their business and duty to watch the for- , argument in favour of this trade to say, mation of all penal acts, and to take care that it was permitted or encouraged by that they neither violate the principles, our ancestors; for, if they were wrong, nor extend the rigour of our English ju- it was no reason why we should persist risprudence without absolute necessity. in the error. The antiquity of a bad sys. I must own I have my doubts, whether tem was no justification of its continuthere may not be some foundation for the The friends of the abolition had apprehension expressed by the hon. ba- obtained every necessary communication ronet, that the extreme latitude of the on the subject. Parliament had heard terms used in the first clause, by which evidence, and examined witnesses, and the “ procuring, aiding, or abetting" the were convinced of the necessity of the importation of any negroes, is put on the abolition. Gentlemen had talked of their same footing with the actual importation, property in this trade; they therefore and made subject to the same penalty of must have a bias upon the subject; but transportation for fourteen years, may those who wished for the abolition had involve innocent persons in the conse- no interest one way or the other ; they quences of acts done without their parti- acted only from conviction, and a sense cipation, and even without their know- of their duty. It appeared to him, that ledge. Here again I call on the gentle upon this question, all the eloquence, all men of the long robe, to examine this the argument, and all the justice was on matter, and give us their advice. The the side of the abolition. The House had hon. baronet affirms and laments that, by already voted for the abolition; they this clause, men of birth, fortune, and were therefore bound in honour, and coneducation, polished and improved by man- sistency to vote for this bill. ners and by learning, are liable to a pu- Mr. Secretary Dundas said, that he nishment degrading as well as rigorous, had found himself called upon, in disand to be confounded with felons and charge of a public duty, to come down to criminals of the vilest denomination. I the House that evening, not without confeel the force of the objection, and wish siderable personal inconvenience, to opto have it considered. At the same time, pose a measure, which, if carried into exe. I do not think it comes with a very good cution, would not only not be productive of grace from the hon. baronet. When the good, but the cause of much mischief. sedition bill passed, he took no part to He knew he had the misfortune, in enteroppose it. He saw no objection then to taining this opinion, to differ from some the newly created penalty of transporta. honourable friends, for whose judgment tion for å seditious libel, on a second of- he had the highest respect, and of the fence. By what sort of persons could that integrity of whose intentions he was well sort of offence be committed ? By men of convinced. Though no subject had unlearning, genius, and education. He saw dergone more ample discussion, though no objection, then, to the penalty of every degree of evidence had been called transportation in company with felons of in, and every species of argument brought every description, thoughi possibly it forward, all that had passed in the course might fall on such a man as Mr. Burke of seven years debate, had only tended to or Dr. Parr, or on persons the most emio confirm him in the truth of the proposinent in the kingdom for literature and tions which he had originally laid down. science. Such men, if they were obnoxi- And those propositions he would re-state, ous to government, would be prosecuted, as they contained the grounds of all the in the first instance, on any trifling pre- opinions which he had formed. The first tence, for the sake of insuring the pe- was, that admitting, the African slave nalty attached to the second conviction. trade to be founded upon injustice and The hon. baronet has different rules and inhumanity, and that it would be for the measures for offenders, whose quality and interest of the colonies that it should be character are the same. But justice abolished, this was not the proper time ought to be distributed with an equal for the abolition. The second was, that hand to all men. The class of the of- without the cordial co-operation of the fender undoubtedly should be considered, West-India planters it would be absolutely as well as that of the offence. If, in this impossible at any time, by any legislative respect, the bill should be found liable provisions, to effect an abolition of this to objection, it ought to be corrected. traffic. He very easily foresaw the sort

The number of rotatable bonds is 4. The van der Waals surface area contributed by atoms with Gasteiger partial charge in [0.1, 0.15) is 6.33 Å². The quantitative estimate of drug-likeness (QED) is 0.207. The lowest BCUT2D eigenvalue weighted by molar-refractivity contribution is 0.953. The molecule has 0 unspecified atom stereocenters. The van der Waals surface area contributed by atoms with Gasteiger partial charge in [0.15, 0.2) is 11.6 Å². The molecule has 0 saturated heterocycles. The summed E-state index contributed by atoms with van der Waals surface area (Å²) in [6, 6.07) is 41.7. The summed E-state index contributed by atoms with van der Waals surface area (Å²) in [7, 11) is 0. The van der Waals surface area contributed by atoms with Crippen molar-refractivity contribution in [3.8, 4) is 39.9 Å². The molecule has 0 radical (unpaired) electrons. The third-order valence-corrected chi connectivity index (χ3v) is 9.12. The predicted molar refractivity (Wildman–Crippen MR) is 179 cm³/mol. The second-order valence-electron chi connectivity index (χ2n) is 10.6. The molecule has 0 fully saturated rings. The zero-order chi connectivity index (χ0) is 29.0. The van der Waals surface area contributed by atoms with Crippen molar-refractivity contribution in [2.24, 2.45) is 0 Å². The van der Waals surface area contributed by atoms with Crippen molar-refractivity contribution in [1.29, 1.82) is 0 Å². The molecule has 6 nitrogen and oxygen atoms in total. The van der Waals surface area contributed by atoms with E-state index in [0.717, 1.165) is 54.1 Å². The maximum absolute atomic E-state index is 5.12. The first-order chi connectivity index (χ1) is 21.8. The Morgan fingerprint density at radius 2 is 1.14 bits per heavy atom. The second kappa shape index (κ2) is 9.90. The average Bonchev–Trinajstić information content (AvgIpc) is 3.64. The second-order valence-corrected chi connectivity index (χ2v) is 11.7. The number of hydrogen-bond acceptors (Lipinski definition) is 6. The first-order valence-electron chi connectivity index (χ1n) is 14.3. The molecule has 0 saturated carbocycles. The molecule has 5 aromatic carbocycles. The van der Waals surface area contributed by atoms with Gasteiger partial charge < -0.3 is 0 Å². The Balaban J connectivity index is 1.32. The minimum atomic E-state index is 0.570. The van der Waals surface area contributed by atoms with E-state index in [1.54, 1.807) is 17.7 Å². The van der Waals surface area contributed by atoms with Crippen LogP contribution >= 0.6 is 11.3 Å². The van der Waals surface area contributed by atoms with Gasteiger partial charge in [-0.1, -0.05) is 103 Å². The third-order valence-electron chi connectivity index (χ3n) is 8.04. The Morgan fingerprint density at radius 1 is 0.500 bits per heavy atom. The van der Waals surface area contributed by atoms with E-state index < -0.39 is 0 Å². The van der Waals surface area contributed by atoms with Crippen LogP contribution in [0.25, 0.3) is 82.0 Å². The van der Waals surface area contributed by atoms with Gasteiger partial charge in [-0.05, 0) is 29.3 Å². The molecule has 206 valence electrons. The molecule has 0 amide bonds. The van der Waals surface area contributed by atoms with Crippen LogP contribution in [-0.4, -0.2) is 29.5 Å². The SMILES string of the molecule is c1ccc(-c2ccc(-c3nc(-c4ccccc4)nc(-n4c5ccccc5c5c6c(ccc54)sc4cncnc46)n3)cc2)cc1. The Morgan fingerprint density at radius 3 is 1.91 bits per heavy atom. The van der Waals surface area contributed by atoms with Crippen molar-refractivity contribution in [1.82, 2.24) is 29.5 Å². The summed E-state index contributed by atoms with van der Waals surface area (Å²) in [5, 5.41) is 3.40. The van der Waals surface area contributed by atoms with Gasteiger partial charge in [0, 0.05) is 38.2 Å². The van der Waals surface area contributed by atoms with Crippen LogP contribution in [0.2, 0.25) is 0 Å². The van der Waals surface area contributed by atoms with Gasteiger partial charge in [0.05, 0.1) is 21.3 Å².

Mr. M. Montagu considered it as no of reply which would be made to him: it would be said, “ What! will you con- But waving the question of right, he tinue to commit injustice, robbery, and was decidedly of opinion, that it was out murder, because, if you don't, others of the power of the British legislature to will do it?" To this he would answer, suppress the trade without the co-operathat those who considered this question tion of the West-India planters. To this merely with a view to humanity, must he knew it would be said-What! is the give up the very ground of their argu- British navy unable to prevent the decrees of ment, if they put it in that way; because parliament from being violated? Who is it was absurd to talk of a wish to serve the man that will maintain such an ab. the cause of humanity, by throwing the surd position? He was that man, and in trade into the hands of those who would confirmation of his assertion, he would not carry it on with so much mildness as appeal to the experience of last year, we did. It would be very fair for gen- when with 28 ships of war stationed on tlemen to say, they wished, by the aboli- the coasts of two islands in the West-lotion of this trade, to wipe away the stain dies we were unable to prevent a commuwhich it had thrown upon this country; nication between these and other islands. but it was absurd to say, they wished to Slaves would be smuggled into the Briserve the cause of humanity by it, because tish islands in spite of all the vigilance by the mode which they proposed, the which could be exercised. The act very reverse must be the result. It had offered an inducement to the West-India been stated, that America, Denmark, and merchants to combat its execution. The other powers, were taking steps towards conclusion was one which he would press, the abolition of this trade. He would again and again, upon the House-that state his opinion very fairly upon that they ought impartially to consider whepoint: he did not think it possible for ther those would most effectually attain England to abolish the slave traffic, unless the object of the bill, who proposed an other nations would also consent to its abolition of the trade by slow and gradual abolition. He did not like to speak about means, whether those who best consulted the power which this country had over the interest of the oppressed African, the colonies; it was a subject which re- who were for abolishing the trade by graquired to be handled with great delicacy; dual, conciliating, and natural steps, or but he wished just to throw out a hint those who attacked it with the high hand for the serious consideration of the of head-strong authority, forgetful both House. If this point, of the extent of of the parties interested, and the property our power over the colonies, remained a at stake. He submitted it to the supmatter of dispute, it might lead to the porters of the bill, whether it was not discussion of another question, which this worth while to mix a little conciliation country had not been accustomed to hear with their provisions; to mix a little condisputed. No man, who was able to cern for the interests of the colonies, with form an idea of the relation which sub- those manly and just feelings for the fate sisted between the mother country and of an oppressed nation. He was afraid her colonies, could be ignorant of these that the whole mode of proceeding had points-that the colony was entitled to tended to engage the West India planters protection ; that she was bound to send in one common interest; or rather, perher produce to the mother country; and haps, in one common passion, against that she was to take, in return, the ex- their best interests. Aspersions of the ports of the mother country, and not go to foulest kind had been thrown out against any other market for them. These were the West-India planters, as a collective all points which admitted of no dispute. body. They had been represented as a A question, however, had been started band of savages, and as disgracing the only of late, how far the mother country country from which they claimed descent. was entitled to prohibit that supply from There was no species of obloquy with being obtained by its colonies which it which they had not been besmeared: cannot furnish and which they have been there was no tale of reproach which had accustomed to receive from the continent not been hunted out; no insulated inof Africa. And, if there was not some- stances of cruelty which had not been thing in this subject which precluded all brought forward 'as characteristic of all considerations of policy, he conceived a the planters. Accordingly, the first sen. full discussion of this question to be well | timent which offered itself to the minds. orth the attention of the House.